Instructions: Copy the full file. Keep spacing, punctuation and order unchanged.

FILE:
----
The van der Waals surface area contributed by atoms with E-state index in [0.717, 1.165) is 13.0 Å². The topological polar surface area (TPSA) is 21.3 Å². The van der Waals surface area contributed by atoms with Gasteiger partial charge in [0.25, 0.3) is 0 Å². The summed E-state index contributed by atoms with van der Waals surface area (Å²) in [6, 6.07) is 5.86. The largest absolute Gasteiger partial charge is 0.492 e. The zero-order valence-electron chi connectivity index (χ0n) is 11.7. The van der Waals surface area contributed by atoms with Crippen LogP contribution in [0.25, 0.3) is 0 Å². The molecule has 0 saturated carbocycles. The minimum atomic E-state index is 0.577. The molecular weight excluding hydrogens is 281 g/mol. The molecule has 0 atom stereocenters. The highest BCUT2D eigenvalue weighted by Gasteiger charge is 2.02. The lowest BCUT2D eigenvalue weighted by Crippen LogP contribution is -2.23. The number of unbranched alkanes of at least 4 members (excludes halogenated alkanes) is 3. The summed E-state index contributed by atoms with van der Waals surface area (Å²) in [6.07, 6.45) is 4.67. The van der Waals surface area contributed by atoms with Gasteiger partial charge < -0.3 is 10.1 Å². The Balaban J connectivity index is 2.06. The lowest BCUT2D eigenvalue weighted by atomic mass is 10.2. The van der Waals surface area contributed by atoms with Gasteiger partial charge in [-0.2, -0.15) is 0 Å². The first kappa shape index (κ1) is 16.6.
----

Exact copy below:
The van der Waals surface area contributed by atoms with E-state index in [0.717, 1.165) is 13.0 Å². The topological polar surface area (TPSA) is 21.3 Å². The van der Waals surface area contributed by atoms with Gasteiger partial charge in [0.25, 0.3) is 0 Å². The summed E-state index contributed by atoms with van der Waals surface area (Å²) in [6, 6.07) is 5.86. The largest absolute Gasteiger partial charge is 0.492 e. The zero-order valence-electron chi connectivity index (χ0n) is 11.7. The van der Waals surface area contributed by atoms with Crippen LogP contribution in [0.25, 0.3) is 0 Å². The molecule has 0 saturated carbocycles. The minimum atomic E-state index is 0.577. The molecular weight excluding hydrogens is 281 g/mol. The molecule has 0 atom stereocenters. The highest BCUT2D eigenvalue weighted by Gasteiger charge is 2.02. The lowest BCUT2D eigenvalue weighted by Crippen LogP contribution is -2.23. The number of unbranched alkanes of at least 4 members (excludes halogenated alkanes) is 3. The summed E-state index contributed by atoms with van der Waals surface area (Å²) in [6.07, 6.45) is 4.67. The van der Waals surface area contributed by atoms with Gasteiger partial charge < -0.3 is 10.1 Å². The Balaban J connectivity index is 2.06. The lowest BCUT2D eigenvalue weighted by atomic mass is 10.2. The van der Waals surface area contributed by atoms with Gasteiger partial charge in [-0.2, -0.15) is 0 Å². The first kappa shape index (κ1) is 16.6.